Connections Between Low Frequency Streamflow Extremes And Nonlinear Dynamics In The Upper Colorado Basin
Presenter: Patricia Puente1
Co-Author(s): Balaji Rajagopalan
Advisor(s): Dr. Laura E Condon
1Department of Mathematics, University of Arizona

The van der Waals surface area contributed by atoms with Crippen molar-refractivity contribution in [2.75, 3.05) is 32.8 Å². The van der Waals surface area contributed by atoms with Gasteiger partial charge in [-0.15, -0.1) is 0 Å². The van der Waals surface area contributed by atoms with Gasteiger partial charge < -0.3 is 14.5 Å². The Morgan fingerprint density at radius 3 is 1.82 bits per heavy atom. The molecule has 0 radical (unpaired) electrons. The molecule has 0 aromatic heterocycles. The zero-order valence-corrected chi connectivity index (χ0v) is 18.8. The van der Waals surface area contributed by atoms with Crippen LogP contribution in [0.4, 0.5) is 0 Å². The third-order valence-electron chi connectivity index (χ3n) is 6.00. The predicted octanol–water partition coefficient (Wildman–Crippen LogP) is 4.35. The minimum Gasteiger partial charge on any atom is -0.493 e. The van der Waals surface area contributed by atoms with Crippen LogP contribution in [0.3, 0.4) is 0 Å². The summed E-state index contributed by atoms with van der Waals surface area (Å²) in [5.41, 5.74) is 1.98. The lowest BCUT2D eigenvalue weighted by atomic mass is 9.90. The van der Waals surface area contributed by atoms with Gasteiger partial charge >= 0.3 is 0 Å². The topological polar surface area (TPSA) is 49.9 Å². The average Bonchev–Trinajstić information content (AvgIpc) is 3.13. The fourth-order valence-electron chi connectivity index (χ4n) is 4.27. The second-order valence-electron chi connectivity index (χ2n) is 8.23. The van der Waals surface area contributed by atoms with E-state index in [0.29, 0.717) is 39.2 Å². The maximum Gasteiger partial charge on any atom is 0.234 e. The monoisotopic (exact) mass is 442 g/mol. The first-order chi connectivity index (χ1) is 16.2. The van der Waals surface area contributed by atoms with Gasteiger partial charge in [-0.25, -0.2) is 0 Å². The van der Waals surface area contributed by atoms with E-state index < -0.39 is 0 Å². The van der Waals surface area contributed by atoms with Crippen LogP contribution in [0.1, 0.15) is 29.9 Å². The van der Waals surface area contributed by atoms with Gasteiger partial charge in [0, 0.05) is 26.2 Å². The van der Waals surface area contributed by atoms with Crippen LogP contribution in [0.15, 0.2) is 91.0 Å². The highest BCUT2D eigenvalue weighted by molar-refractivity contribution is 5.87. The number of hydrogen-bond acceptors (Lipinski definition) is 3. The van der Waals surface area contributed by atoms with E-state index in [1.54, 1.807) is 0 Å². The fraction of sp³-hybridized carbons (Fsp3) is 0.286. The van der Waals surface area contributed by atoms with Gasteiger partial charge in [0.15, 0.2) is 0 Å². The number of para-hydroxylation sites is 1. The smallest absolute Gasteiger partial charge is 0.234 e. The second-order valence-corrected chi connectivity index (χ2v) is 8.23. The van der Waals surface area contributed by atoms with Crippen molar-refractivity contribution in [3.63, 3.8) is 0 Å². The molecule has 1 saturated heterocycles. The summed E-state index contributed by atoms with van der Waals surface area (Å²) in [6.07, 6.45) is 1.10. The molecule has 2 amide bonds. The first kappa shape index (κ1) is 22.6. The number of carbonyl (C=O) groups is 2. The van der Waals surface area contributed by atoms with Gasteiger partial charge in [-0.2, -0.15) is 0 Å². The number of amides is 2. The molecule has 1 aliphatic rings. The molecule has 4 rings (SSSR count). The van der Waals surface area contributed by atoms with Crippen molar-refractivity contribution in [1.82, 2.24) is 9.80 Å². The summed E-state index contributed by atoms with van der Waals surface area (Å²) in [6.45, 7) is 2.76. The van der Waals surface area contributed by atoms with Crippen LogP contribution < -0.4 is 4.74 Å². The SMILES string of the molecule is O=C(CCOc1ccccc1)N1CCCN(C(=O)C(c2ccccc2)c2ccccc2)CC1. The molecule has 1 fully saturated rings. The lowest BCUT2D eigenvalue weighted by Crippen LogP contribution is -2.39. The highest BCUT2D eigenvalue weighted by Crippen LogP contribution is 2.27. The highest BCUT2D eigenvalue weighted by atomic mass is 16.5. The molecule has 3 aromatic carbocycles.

Currently many western states are experiencing long-lasting droughts without precedent in the measured historical record (ie. roughly the last hundred years). However, looking deeper into the past we can learn more about patterns in extreme events that go beyond our observations. Extended streamflow time series created through paleo-reconstruction provide records going back thousands of years which demonstrate the existence of decadal drought periods in the Upper Colorado River Basin (USRB). Previous work has shown that nonlinear embedding can provide insights into epochal variability and predictability in paleo-reconstructed streamflow time series. Here we use a nonlinear dynamical approach to extract high and low predictability regimes through the calculation of Lyapunov exponents, and explore the connection between predictability of regimes and extreme hydrologic events at Lees Ferry, Colorado (the lower boundary of the UCRB). We find a positive linear relationship between streamflow variability and predictability. However there is still great variability in streamflow magnitude across predictability regimes. We also find that patterns of predictability are difficult to extract during periods of extreme events. In order to understand the spatial variability of predictability we extend this study using the same methodology to other gauges on the Colorado River network.